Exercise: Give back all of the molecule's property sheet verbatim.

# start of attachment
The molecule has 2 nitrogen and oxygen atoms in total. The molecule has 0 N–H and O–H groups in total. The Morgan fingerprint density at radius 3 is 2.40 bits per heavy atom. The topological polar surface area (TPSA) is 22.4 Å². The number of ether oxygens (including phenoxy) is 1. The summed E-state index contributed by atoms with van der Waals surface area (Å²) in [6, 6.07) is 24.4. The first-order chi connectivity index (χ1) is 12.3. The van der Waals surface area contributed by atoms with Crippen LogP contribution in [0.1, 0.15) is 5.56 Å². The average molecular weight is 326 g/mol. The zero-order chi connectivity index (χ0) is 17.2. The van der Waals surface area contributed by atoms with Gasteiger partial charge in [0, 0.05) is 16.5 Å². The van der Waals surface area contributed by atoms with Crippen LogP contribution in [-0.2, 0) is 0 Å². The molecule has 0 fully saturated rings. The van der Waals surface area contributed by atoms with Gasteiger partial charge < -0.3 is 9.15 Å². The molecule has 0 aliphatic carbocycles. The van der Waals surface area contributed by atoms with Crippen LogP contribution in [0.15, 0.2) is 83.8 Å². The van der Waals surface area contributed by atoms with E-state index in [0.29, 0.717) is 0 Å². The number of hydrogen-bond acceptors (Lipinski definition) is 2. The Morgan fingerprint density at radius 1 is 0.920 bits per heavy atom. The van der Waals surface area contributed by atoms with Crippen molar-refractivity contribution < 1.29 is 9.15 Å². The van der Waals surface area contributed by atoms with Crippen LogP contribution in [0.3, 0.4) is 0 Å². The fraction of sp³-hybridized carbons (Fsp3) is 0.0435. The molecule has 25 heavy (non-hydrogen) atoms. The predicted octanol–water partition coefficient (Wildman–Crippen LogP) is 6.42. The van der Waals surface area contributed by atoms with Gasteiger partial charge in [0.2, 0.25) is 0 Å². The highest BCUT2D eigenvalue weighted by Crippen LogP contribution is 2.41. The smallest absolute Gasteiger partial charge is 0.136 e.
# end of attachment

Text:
The molecule has 2 nitrogen and oxygen atoms in total. The molecule has 0 N–H and O–H groups in total. The Morgan fingerprint density at radius 3 is 2.40 bits per heavy atom. The topological polar surface area (TPSA) is 22.4 Å². The number of ether oxygens (including phenoxy) is 1. The summed E-state index contributed by atoms with van der Waals surface area (Å²) in [6, 6.07) is 24.4. The first-order chi connectivity index (χ1) is 12.3. The van der Waals surface area contributed by atoms with Crippen LogP contribution in [0.1, 0.15) is 5.56 Å². The average molecular weight is 326 g/mol. The zero-order chi connectivity index (χ0) is 17.2. The van der Waals surface area contributed by atoms with Gasteiger partial charge in [0, 0.05) is 16.5 Å². The van der Waals surface area contributed by atoms with Crippen LogP contribution in [-0.2, 0) is 0 Å². The molecule has 0 fully saturated rings. The van der Waals surface area contributed by atoms with Gasteiger partial charge < -0.3 is 9.15 Å². The molecule has 0 aliphatic carbocycles. The van der Waals surface area contributed by atoms with Crippen LogP contribution in [0.15, 0.2) is 83.8 Å². The van der Waals surface area contributed by atoms with E-state index in [0.29, 0.717) is 0 Å². The number of hydrogen-bond acceptors (Lipinski definition) is 2. The Morgan fingerprint density at radius 1 is 0.920 bits per heavy atom. The van der Waals surface area contributed by atoms with Crippen molar-refractivity contribution < 1.29 is 9.15 Å². The van der Waals surface area contributed by atoms with Crippen LogP contribution in [0.3, 0.4) is 0 Å². The fraction of sp³-hybridized carbons (Fsp3) is 0.0435. The molecule has 25 heavy (non-hydrogen) atoms. The predicted octanol–water partition coefficient (Wildman–Crippen LogP) is 6.42. The van der Waals surface area contributed by atoms with Gasteiger partial charge in [0.2, 0.25) is 0 Å². The highest BCUT2D eigenvalue weighted by Crippen LogP contribution is 2.41. The smallest absolute Gasteiger partial charge is 0.136 e.